Think you can do a remodeling project yourself? Think again.
Al Heavens is a Haddonfield, N.J.- based, nationally syndicated, home-improvement writer and author whose newspaper columns, magazine articles and books have been the first word on remodeling for 50 million readers for more than three decades. He is the author of What No One Ever Tells You About Renovating Your Home and Remodeling On The Money: Fifteen Innovative Projects Designed to Add Value to Your Home, and was “The Gadgeteer” on Discovery Channel’s Home Matters program.
For many years, I traveled to the National Hardware Show. For someone into home gadgetry, it was a candy store filled with Hershey’s Kisses and Mars Bars.
In the early years, the show was at Chicago’s McCormick Place. I stayed at downtown hotels and either walked or took public transportation to the convention center at the south end of town.
One Saturday, I was a few paces behind, but well within earshot, of two 30-something men. One was in a track suit, the other wore suit and tie.
“Another six-day week?” track suit inquired of dress suit.
“Yes,” his companion replied, but “I’d much rather work extra days to pay the kitchen contractor than do it myself.”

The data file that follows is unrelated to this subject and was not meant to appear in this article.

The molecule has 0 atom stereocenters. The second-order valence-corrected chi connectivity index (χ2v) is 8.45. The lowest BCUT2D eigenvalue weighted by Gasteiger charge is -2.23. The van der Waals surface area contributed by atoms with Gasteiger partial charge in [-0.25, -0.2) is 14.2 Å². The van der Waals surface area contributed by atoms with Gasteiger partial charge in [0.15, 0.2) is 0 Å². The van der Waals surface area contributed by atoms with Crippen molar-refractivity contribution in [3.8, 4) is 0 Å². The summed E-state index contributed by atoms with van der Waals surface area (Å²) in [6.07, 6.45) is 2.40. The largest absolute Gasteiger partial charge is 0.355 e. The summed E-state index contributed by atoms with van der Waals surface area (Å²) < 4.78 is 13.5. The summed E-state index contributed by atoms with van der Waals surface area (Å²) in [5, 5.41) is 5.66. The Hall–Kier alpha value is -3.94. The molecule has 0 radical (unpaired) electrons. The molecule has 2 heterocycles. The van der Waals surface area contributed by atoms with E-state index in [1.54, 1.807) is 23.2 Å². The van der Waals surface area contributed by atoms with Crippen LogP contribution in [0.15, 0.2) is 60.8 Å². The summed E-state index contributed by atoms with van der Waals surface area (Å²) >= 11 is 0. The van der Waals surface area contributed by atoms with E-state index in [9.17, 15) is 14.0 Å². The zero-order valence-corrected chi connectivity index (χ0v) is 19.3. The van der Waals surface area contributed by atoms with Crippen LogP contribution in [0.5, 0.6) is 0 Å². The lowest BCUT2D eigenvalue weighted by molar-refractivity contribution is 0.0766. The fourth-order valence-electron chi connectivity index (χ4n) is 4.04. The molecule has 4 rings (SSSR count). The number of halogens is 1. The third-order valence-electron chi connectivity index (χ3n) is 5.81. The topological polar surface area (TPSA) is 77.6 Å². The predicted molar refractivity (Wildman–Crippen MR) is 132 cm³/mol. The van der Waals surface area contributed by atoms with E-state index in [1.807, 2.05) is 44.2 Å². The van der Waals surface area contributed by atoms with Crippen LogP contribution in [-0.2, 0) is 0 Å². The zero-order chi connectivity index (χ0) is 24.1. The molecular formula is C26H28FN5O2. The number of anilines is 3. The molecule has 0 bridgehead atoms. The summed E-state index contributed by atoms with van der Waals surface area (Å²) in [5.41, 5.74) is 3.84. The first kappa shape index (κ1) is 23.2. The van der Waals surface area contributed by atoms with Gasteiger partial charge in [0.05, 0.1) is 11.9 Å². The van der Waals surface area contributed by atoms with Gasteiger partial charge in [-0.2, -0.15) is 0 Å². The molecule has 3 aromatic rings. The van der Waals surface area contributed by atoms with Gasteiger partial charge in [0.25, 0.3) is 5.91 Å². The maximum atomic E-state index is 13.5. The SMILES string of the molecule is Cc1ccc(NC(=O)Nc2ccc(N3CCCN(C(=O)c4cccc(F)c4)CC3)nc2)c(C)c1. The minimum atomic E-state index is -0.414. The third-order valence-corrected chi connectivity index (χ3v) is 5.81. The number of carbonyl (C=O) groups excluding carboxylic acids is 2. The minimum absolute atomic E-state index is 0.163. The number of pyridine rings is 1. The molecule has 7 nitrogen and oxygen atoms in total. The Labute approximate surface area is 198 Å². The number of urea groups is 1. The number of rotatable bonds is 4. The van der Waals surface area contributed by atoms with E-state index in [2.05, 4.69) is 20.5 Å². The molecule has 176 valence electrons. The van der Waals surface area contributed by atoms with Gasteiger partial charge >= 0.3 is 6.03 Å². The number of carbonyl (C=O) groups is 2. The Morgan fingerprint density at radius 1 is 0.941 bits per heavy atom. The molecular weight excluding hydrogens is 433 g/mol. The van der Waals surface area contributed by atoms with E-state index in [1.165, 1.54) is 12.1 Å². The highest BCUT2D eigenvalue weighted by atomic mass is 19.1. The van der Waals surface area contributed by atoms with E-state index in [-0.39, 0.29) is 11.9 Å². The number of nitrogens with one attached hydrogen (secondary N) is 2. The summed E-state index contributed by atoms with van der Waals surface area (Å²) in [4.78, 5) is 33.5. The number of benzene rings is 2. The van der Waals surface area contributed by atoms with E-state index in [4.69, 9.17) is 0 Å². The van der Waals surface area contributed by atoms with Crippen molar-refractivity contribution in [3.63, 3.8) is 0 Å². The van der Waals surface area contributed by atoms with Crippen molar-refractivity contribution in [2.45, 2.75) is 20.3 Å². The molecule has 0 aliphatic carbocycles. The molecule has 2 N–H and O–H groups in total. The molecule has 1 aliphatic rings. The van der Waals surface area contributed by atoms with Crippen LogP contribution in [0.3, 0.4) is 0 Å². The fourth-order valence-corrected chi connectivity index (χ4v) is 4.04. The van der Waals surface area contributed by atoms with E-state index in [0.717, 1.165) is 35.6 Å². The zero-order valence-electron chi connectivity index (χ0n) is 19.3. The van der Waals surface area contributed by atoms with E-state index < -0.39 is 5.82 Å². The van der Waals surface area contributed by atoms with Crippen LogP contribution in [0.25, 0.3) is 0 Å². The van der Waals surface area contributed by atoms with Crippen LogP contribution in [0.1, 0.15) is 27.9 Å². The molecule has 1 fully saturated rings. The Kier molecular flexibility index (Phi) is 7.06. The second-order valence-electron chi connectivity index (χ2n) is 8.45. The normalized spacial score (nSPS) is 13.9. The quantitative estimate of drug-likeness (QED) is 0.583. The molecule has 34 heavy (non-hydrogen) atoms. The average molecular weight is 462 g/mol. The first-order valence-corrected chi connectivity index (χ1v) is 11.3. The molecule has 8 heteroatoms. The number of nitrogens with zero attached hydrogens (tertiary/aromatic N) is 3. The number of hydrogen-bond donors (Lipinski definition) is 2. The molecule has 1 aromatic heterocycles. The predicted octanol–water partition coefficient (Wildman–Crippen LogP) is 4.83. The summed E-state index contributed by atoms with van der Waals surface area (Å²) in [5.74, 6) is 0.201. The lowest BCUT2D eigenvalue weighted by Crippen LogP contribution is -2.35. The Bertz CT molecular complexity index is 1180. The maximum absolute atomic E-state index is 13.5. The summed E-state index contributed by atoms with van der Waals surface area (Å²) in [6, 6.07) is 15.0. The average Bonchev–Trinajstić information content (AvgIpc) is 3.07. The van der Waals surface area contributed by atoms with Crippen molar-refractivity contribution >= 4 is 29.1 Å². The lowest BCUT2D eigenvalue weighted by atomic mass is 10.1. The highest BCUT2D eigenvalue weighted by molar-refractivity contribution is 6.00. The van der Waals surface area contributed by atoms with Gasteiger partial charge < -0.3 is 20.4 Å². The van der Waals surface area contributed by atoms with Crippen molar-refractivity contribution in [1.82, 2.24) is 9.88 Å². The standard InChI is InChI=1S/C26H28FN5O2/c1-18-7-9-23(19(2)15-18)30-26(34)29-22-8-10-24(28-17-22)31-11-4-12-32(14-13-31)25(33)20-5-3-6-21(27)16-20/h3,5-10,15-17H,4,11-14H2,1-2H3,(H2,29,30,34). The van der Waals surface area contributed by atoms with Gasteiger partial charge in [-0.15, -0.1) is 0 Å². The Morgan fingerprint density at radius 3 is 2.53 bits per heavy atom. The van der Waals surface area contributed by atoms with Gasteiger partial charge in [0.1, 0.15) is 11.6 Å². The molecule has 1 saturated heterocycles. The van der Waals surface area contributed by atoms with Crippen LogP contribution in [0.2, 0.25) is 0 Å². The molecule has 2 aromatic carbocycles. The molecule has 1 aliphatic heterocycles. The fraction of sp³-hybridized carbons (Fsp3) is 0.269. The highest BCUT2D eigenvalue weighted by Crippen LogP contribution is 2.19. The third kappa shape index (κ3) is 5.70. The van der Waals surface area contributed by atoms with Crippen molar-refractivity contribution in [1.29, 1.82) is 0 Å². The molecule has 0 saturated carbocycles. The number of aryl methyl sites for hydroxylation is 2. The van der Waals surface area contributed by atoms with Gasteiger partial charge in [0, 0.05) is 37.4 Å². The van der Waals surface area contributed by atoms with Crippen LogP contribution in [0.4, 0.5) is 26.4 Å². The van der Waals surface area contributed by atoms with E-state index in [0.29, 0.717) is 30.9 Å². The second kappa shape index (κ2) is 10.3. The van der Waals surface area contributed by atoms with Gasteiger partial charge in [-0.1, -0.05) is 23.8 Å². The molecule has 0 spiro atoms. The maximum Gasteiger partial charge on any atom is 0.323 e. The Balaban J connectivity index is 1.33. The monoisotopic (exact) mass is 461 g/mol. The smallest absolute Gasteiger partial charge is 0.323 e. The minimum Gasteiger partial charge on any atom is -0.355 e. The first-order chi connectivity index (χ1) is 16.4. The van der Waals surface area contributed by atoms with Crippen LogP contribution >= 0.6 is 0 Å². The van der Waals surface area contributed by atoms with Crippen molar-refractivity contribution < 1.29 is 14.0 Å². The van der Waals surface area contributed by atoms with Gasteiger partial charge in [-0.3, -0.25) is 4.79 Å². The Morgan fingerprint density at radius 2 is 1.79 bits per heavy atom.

I had just spent two years remodeling my own kitchen with the occasional help of a patient plumber and an often-horrified electrician. I was proud of my kitchen renovation. Two years later, it was a major selling point of our house. It gave me endless topics about which to write.
But, after brief reflection, I realized that dress suit was probably correct.
Savings, overtime and more freelancing would have meant a faster and, yes, I’ll acknowledge it, better job.
I should have hired a contractor. It is a far, far better thing to focus on what you can do well and leave the things you cannot manage easily to the professionals.
If you have become a fan as I have of Maine Cabin Masters on the DIY Network, you see this situation unfolding every week. The cabins that the crew rescue often are the victims of well-meaning, do-it-yourselfer owners whose mistakes require 10 weeks and $40,000 to fix.
A little knowledge … well, you know the rest.
“The smartest projects are those that improve the quality of life of the occupants.”
If hiring a contractor scares you, welcome to the club. A former colleague messaged me in late February, looking for a contractor recommendation. Her problem was that the contractor she had hired for a bathroom that needed to be retrofitted for use by a person suffering the initial effects of a debilitating disease made promises that he couldn’t keep, abandoned her half-way through the job and even lied about being insured.
I was able to find someone for her, but the solution did nothing to ease her angst.
If this story adds to your fears, let me just say that good contractors are in the majority. The successful ones are those with excellent reputations. Their business is based primarily on referrals from satisfied customers.